Stories are all about emotion. There are a lot of tools that can help you connect with readers from the first word. Your voice, the narration style, picking the right beginning. Each of these tools can give you a little time. But the thing that makes them stick with the entire book is that promise of a resolution at the ending. They want to know how it ends. And in order to create that sense of purpose and wonder, you have to give them a reason to care about the ending.
That’s what your protagonist is for. They are the ones who dive into each new fight, who take every twist and turn, who feel every punch and tragedy. The protagonist is that thread pulling forward as the plot pushes back. Without that thread, it is much easier to lose your readers.
One good way to see this in practice is to look at TV shows. Because of the nature of television writing, they often have to change protagonists as the show progresses, actors leave, and other real-world events effect their plans for the show. Some shows can pull this off and others struggle with it.
But one easy way to contrast different protagonists is to look at the CW DC crossover specials. If you aren’t familiar, the CW channel has a massive amount of DC superhero shows: Flash, Arrow, Legends of Tomorrow, Supergirl, Batwoman. And once a year they do a crossover special where they put aside the season plotlines of the various shows and make a what is basically a long movie. This crossover special airs in hour long episodes throughout the week, one for each of the shows. Each episode is part of the overall storyline, but it focuses the characters and issues of a single show. For example, the Arrow episode will focus on Oliver Queen, his quest for redemption, and his issues with leadership and forgiveness. The individual episodes usually start with a series of “previously on” scenes that include the storyline of the crossover as well as scenes from the specific show that this episode is focusing on.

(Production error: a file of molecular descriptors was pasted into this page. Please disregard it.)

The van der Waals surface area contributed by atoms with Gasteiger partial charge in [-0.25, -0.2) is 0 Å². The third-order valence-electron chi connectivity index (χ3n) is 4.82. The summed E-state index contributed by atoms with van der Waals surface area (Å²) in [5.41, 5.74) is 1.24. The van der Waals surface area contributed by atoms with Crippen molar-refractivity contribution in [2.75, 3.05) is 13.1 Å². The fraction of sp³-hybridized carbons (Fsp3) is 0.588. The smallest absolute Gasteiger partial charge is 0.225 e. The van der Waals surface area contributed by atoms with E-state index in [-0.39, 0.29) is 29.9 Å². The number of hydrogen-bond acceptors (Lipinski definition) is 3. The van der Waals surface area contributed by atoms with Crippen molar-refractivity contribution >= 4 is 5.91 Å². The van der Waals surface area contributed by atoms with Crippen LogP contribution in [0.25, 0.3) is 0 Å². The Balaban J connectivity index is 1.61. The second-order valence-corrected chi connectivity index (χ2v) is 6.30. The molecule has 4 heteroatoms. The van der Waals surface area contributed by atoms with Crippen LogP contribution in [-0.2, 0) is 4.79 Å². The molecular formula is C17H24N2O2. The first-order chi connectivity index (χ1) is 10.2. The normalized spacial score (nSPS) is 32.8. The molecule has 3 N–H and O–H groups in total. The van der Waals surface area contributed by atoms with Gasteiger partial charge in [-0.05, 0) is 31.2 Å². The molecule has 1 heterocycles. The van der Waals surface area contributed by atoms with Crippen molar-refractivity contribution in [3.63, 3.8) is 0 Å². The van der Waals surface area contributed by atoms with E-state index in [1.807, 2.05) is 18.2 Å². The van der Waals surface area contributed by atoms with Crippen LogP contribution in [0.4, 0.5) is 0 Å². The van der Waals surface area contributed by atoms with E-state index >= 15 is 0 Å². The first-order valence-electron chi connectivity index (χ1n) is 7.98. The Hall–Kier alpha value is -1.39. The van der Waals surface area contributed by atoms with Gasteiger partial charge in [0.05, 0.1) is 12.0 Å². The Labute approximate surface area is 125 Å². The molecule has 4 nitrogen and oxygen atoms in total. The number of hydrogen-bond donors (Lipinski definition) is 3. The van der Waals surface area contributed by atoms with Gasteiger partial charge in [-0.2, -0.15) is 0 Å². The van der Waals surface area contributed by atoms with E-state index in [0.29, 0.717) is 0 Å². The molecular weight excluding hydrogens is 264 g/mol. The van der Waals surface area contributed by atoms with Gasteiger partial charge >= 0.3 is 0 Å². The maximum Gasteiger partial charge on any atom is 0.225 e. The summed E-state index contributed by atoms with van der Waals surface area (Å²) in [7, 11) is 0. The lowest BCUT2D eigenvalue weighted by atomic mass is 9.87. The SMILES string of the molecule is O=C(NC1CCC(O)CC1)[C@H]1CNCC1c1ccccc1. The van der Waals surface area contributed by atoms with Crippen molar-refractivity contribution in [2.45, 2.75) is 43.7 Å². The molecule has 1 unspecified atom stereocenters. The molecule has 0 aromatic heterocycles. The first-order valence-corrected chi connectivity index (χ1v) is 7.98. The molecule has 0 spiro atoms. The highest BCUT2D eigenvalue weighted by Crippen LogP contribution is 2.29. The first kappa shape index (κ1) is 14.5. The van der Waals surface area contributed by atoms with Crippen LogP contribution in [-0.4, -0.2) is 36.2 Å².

I only like a couple of the shows in the CW DC world. I have this thing about time travel stories. They drive me nuts. So I never watch Legends of Tomorrow, which is all about time travel. But since the plotline crosses into each of the shows, I have to watch the Legends of Tomorrow episode in order to follow the storyline. And each time, I get bored during that episode. I have no emotional investment in the Legends of Tomorrow characters and so their problems bore me, even though they’re working hand in hand with Oliver Queen and still fighting the same bad guy as the last crossover episode.
The other characters may still be there, but because they are no longer the protagonist, I am no longer connected to the story.
And that's on TV, where a protagonist is more a matter of choosing which scenes to show and which conversations to focus on. In a book, a protagonist is a much bigger deal. It not only effects which scenes the reader sees, but it’s also the ideas that are presented in the narration, the bias that goes into each description. In a book, the bond between the reader and the protagonist is an even bigger deal.
Balancing Your Cast
That doesn’t mean that your protagonist has to be the most lovable or the most interesting character. They guide the story, but they don’t have to steal everyone’s hearts. One good example of this is the Pirates of the Caribbean franchise. The first few movies focus on Will and his quest to save Elizabeth. But everyone is really watching for Jack Sparrow. And then in the fourth movie, they made Jack Sparrow the protagonist and the whole movie was meandering. He might have been lovable and interesting, but he couldn’t carry the story. Viewers never knew quite what Jack wanted or quite what he was trying to do. His goals didn't have clear stakes and consequences. Viewers weren't quite sure what ending to root for. And this made for a less compelling plotline than the first three movies.
So don’t be afraid to shape the story around the character who can carry the plot. And then have your other characters be fascinating, and dazzling, and distracting, and lovable. But don’t hand the protagonist role over to them.
About my coauthor:
Ahna Larson is an awesome editor who was a huge help working on this blog post.